Test Catalog

Test Id : UREDF

Reducing Substance, Feces

Useful For
Suggests clinical disorders or settings where the test may be helpful

Assisting in the differentiation between osmotic and non-osmotic diarrhea

 

Screening test for:

-Diarrhea from disaccharidase deficiencies, (eg, lactase deficiency)

-Monosaccharide malabsorption

Method Name
A short description of the method used to perform the test

Benedict's Copper Reduction Reaction

NY State Available
Indicates the status of NY State approval and if the test is orderable for NY State clients.

Yes

Reporting Name
Lists a shorter or abbreviated version of the Published Name for a test

Reducing Substance, F

Aliases
Lists additional common names for a test, as an aid in searching

Stool sugar

Fecal sugar

UREDF

Specimen Type
Describes the specimen type validated for testing

Fecal

Specimen Required
Defines the optimal specimen required to perform the test and the preferred volume to complete testing

Supplies: Stool container, Small (Random), 4 oz Random (T288)

Container/Tube: Fecal container

Specimen Volume: 3 g

Collection Instructions:

1. Collect a loose, unpreserved, random fecal specimen.

2. Freeze immediately.

Additional Information: If additional tests are ordered, aliquot and separate sample prior to freezing to allow 1 container per test.

Forms

If not ordering electronically, complete, print, and send a Gastroenterology and Hepatology Client Test Request (T728) with the specimen.

Specimen Minimum Volume
Defines the amount of sample necessary to provide a clinically relevant result as determined by the Testing Laboratory

2 g

Reject Due To
Identifies specimen types and conditions that may cause the specimen to be rejected

Urine and stool mixed Reject

Specimen Stability Information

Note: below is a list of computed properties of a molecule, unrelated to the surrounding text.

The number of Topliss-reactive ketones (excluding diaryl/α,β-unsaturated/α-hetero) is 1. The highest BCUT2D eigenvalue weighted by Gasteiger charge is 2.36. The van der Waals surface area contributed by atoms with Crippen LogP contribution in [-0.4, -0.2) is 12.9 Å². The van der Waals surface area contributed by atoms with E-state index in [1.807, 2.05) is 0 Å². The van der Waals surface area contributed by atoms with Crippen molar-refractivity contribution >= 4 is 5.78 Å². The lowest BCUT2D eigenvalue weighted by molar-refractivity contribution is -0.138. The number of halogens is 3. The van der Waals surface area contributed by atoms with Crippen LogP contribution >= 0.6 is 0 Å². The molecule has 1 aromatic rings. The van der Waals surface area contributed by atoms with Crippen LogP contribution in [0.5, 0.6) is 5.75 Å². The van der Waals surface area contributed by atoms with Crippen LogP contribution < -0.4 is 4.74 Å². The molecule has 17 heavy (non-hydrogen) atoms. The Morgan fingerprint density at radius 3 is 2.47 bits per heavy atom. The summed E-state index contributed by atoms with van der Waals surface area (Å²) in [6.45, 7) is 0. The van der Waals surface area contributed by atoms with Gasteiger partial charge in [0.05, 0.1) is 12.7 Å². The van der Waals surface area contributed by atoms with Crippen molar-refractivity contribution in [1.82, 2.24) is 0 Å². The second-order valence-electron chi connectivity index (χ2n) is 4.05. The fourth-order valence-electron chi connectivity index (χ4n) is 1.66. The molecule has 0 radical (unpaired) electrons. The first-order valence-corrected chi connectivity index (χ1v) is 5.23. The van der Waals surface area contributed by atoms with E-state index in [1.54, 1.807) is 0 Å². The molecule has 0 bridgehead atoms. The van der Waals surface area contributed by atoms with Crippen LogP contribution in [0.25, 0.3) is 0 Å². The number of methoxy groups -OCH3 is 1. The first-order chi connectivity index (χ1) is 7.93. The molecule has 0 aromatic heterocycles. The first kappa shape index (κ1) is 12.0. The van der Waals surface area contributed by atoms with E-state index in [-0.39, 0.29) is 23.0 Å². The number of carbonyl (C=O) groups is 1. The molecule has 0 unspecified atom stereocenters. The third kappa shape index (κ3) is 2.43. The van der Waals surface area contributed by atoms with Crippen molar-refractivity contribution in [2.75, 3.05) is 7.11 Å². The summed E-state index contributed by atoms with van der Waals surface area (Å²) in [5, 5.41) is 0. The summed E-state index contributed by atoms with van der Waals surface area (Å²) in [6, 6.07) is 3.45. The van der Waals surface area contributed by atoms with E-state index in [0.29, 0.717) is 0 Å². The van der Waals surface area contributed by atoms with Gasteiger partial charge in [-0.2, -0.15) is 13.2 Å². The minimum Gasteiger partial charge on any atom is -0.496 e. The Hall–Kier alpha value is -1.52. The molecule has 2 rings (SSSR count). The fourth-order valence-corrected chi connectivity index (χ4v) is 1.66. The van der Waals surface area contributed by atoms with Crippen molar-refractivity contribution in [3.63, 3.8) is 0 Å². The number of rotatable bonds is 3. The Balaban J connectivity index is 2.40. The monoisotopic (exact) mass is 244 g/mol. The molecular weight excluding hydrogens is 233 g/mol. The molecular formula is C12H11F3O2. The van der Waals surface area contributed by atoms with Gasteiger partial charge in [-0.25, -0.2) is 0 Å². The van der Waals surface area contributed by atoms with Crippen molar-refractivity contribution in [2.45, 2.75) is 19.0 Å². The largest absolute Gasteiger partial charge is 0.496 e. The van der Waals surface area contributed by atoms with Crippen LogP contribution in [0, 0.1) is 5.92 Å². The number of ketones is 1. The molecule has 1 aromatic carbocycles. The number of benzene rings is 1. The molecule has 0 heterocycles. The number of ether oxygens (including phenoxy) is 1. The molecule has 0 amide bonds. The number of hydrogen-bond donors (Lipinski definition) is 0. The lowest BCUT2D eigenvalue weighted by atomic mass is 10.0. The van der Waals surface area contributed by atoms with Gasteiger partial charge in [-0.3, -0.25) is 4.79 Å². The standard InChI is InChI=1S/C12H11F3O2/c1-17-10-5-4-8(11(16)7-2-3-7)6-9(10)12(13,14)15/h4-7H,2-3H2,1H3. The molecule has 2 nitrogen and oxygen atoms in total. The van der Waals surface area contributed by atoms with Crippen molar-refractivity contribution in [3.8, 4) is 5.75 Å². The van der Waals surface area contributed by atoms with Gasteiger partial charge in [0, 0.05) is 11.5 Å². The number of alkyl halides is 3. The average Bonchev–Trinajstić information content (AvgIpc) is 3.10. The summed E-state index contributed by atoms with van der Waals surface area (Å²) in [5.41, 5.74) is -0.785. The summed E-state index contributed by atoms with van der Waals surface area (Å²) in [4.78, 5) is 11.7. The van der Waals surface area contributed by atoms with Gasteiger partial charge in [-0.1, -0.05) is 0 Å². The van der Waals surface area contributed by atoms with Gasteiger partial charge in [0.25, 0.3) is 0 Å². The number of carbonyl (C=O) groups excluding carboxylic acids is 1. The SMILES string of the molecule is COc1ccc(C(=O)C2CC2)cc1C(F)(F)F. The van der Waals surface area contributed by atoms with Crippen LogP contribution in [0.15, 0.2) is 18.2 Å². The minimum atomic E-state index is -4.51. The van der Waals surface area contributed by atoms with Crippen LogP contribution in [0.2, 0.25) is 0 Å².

Provides a description of the temperatures required to transport a specimen to the performing laboratory, alternate acceptable temperatures are also included

Specimen Type Temperature Time Special Container
Fecal Frozen (preferred) 7 days

Useful For
Suggests clinical disorders or settings where the test may be helpful

Assisting in the differentiation between osmotic and non-osmotic diarrhea

 

Screening test for:

-Diarrhea from disaccharidase deficiencies, (eg, lactase deficiency)

-Monosaccharide malabsorption

Clinical Information
Discusses physiology, pathophysiology, and general clinical aspects, as they relate to a laboratory test

Fecal reducing substances (carbohydrates) aids in determining the underlying cause of diarrhea. Elevations in fecal reducing substances help distinguish between osmotic diarrhea caused by abnormal excretion of various sugars as opposed to diarrhea caused by viruses and parasites. Increased reducing substances in stool are consistent with, but not diagnostic of, primary or secondary disaccharidase deficiency (primarily lactase deficiency) or intestinal monosaccharide malabsorption. Similar intestinal absorption deficiencies are associated with short bowel syndrome and necrotizing enterocolitis.